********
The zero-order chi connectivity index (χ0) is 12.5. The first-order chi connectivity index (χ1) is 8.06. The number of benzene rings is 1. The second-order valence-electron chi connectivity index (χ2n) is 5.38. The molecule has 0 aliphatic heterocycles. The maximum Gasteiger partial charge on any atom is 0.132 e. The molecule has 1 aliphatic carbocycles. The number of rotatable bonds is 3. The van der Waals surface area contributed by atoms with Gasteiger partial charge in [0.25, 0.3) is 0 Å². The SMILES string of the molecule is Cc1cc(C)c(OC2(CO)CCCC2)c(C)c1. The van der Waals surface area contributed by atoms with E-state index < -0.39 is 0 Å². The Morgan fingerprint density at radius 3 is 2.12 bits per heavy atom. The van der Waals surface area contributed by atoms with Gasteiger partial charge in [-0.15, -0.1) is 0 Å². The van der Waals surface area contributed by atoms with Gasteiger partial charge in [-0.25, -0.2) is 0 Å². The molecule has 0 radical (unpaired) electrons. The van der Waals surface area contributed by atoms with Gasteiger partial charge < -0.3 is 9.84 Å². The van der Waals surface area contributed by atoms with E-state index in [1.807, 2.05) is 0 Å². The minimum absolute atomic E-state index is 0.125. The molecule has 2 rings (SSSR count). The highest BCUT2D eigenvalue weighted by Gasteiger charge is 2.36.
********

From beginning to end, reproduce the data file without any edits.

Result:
The zero-order chi connectivity index (χ0) is 12.5. The first-order chi connectivity index (χ1) is 8.06. The number of benzene rings is 1. The second-order valence-electron chi connectivity index (χ2n) is 5.38. The molecule has 0 aliphatic heterocycles. The maximum Gasteiger partial charge on any atom is 0.132 e. The molecule has 1 aliphatic carbocycles. The number of rotatable bonds is 3. The van der Waals surface area contributed by atoms with Gasteiger partial charge in [0.25, 0.3) is 0 Å². The SMILES string of the molecule is Cc1cc(C)c(OC2(CO)CCCC2)c(C)c1. The van der Waals surface area contributed by atoms with E-state index < -0.39 is 0 Å². The Morgan fingerprint density at radius 3 is 2.12 bits per heavy atom. The van der Waals surface area contributed by atoms with Gasteiger partial charge in [-0.15, -0.1) is 0 Å². The van der Waals surface area contributed by atoms with Gasteiger partial charge in [-0.25, -0.2) is 0 Å². The molecule has 0 radical (unpaired) electrons. The van der Waals surface area contributed by atoms with Gasteiger partial charge < -0.3 is 9.84 Å². The van der Waals surface area contributed by atoms with E-state index in [1.807, 2.05) is 0 Å². The minimum absolute atomic E-state index is 0.125. The molecule has 2 rings (SSSR count). The highest BCUT2D eigenvalue weighted by Gasteiger charge is 2.36.